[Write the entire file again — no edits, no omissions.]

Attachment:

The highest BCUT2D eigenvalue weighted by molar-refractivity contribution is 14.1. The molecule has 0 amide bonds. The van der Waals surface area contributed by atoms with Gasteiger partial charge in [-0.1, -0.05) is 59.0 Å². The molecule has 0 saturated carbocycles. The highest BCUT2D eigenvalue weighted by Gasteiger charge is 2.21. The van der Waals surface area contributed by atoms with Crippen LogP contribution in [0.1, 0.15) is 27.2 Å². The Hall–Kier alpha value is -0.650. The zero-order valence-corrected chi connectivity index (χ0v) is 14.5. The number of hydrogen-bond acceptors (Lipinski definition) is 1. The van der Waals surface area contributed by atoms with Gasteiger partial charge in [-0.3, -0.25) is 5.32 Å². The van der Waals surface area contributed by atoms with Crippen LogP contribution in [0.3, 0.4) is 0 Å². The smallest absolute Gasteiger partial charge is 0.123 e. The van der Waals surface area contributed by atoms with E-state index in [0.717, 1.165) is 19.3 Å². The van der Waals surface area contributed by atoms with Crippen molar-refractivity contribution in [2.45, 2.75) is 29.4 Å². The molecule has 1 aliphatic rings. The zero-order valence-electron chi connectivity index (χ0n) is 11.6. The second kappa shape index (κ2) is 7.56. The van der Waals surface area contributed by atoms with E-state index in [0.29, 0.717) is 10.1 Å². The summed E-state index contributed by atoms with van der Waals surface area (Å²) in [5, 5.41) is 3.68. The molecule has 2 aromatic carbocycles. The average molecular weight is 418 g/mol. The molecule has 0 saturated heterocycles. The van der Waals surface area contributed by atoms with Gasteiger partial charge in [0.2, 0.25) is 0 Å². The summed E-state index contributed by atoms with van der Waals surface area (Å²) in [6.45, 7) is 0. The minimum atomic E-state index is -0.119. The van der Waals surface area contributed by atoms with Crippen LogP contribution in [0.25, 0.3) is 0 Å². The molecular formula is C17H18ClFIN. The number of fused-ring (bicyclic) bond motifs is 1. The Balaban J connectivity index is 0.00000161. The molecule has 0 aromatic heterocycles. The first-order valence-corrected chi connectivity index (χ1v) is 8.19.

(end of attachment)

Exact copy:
The highest BCUT2D eigenvalue weighted by molar-refractivity contribution is 14.1. The molecule has 0 amide bonds. The van der Waals surface area contributed by atoms with Gasteiger partial charge in [-0.1, -0.05) is 59.0 Å². The molecule has 0 saturated carbocycles. The highest BCUT2D eigenvalue weighted by Gasteiger charge is 2.21. The van der Waals surface area contributed by atoms with Crippen LogP contribution in [0.1, 0.15) is 27.2 Å². The Hall–Kier alpha value is -0.650. The zero-order valence-corrected chi connectivity index (χ0v) is 14.5. The number of hydrogen-bond acceptors (Lipinski definition) is 1. The van der Waals surface area contributed by atoms with Gasteiger partial charge in [-0.3, -0.25) is 5.32 Å². The van der Waals surface area contributed by atoms with Crippen LogP contribution in [0.3, 0.4) is 0 Å². The smallest absolute Gasteiger partial charge is 0.123 e. The van der Waals surface area contributed by atoms with E-state index in [0.717, 1.165) is 19.3 Å². The van der Waals surface area contributed by atoms with Crippen molar-refractivity contribution in [2.45, 2.75) is 29.4 Å². The molecule has 1 aliphatic rings. The zero-order valence-electron chi connectivity index (χ0n) is 11.6. The second kappa shape index (κ2) is 7.56. The van der Waals surface area contributed by atoms with E-state index in [0.29, 0.717) is 10.1 Å². The summed E-state index contributed by atoms with van der Waals surface area (Å²) in [5, 5.41) is 3.68. The molecule has 2 aromatic carbocycles. The average molecular weight is 418 g/mol. The molecule has 0 saturated heterocycles. The van der Waals surface area contributed by atoms with Gasteiger partial charge in [0.2, 0.25) is 0 Å². The summed E-state index contributed by atoms with van der Waals surface area (Å²) in [6.45, 7) is 0. The minimum atomic E-state index is -0.119. The van der Waals surface area contributed by atoms with Crippen LogP contribution in [0.25, 0.3) is 0 Å². The molecular formula is C17H18ClFIN. The number of fused-ring (bicyclic) bond motifs is 1. The Balaban J connectivity index is 0.00000161. The molecule has 0 aromatic heterocycles. The first-order valence-corrected chi connectivity index (χ1v) is 8.19.